Karen Elliott House, a veteran writer on Saudi affairs and chairwoman of the board of trustees at RAND Corp., said U.S. support for the Yemen war is likely to be the focus of congressional criticism but won’t endanger a relationship that has endured for decades, underpinned by shared strategic interests. Even under the Obama administration, which had difficult relations with Riyadh compared with Trump, there were some $65 billion in completed arms sales.

“The U.S.-Saudi relationship is certainly not about shared moral values,” House said. “It’s about shared security interests.”

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Associated Press writers Alan Fram, Susannah George, Matthew Lee and Deb Riechmann and video journalist Padmananda Rama contributed to this report.

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‘THE DEEP STATE IS REAL’: FISA memo proves collusion between media and shadow government, says Post’s Michael Goodwin

WASHINGTON, D.C. — The deep state is alive an well, says New York Post Michael Goodwin, and Friday’s release of the FISA memo (https://drive.google.com/file/d/1CXFnepvQamNJyuhSsVQazBO7p3-ZxVOL/view) proves it.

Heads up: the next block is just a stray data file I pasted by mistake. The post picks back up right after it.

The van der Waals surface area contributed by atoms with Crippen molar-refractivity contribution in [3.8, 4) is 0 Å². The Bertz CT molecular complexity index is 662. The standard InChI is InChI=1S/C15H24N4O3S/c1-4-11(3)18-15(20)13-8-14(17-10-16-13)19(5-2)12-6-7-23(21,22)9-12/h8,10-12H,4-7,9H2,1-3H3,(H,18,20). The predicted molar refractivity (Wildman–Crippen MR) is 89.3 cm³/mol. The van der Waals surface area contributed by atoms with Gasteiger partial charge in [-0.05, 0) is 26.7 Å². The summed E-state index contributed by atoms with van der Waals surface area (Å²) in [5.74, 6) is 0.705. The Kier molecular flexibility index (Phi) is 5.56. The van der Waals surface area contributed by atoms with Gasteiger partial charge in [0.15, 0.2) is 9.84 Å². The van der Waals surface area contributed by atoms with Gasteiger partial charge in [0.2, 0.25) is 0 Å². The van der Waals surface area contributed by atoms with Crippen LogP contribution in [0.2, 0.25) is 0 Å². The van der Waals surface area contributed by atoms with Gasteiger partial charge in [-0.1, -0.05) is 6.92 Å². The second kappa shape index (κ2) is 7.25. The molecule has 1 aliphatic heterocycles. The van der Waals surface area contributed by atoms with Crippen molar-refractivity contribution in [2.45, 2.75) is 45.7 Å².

“Now that we know what the declassified House memo says about government misconduct, we also know what it means: The Washington swamp — the deep state — is bigger, more vicious and more dangerous to American liberty than even a cynic could have imagined,” Goodwin wrote in an opinion piece for Fox News (http://www.foxnews.com/opinion/2018/02/05/michael-goodwin-fbi-memo-proves-deep-state-is-real-and-press-is-part-it.html). “Because of the memo and previous revelations, we know that swamp creatures are embedded in the top of the FBI and the Department of Justice. Some used their power to try to tip a presidential campaign based on their personal politics.”

They conducted a sham investigation of the Democratic candidate and misled federal judges to spy on at least one associate of her Republican challenger,” Goodwin continued. “To block exposure of their misdeeds, these officials falsely claimed that national security would be damaged. Add that despicable lie — issued in the name of the FBI itself — to their shameful records.”

However, Fox News legal analyst Judge Andrew Napolitano says the much-anticipated release of the controversial memo turned out to be much ado about nothing.

“The president has claimed total vindication. That’s the president being the president. … I understand why he says things like that, it gins up his base and it may help him politically, but legally it’s of no moment,” Napolitano said during an appearance of “America’s Newsroom” (http://insider.foxnews.com/2018/02/05/judge-napolitano-fisa-memo-mueller-probe-republicans-underdelivered-trump-not-vindicated). Still, says Napolitano, in fairness, he’s also calling for the Democrats’ version of the controversial memo to be made public.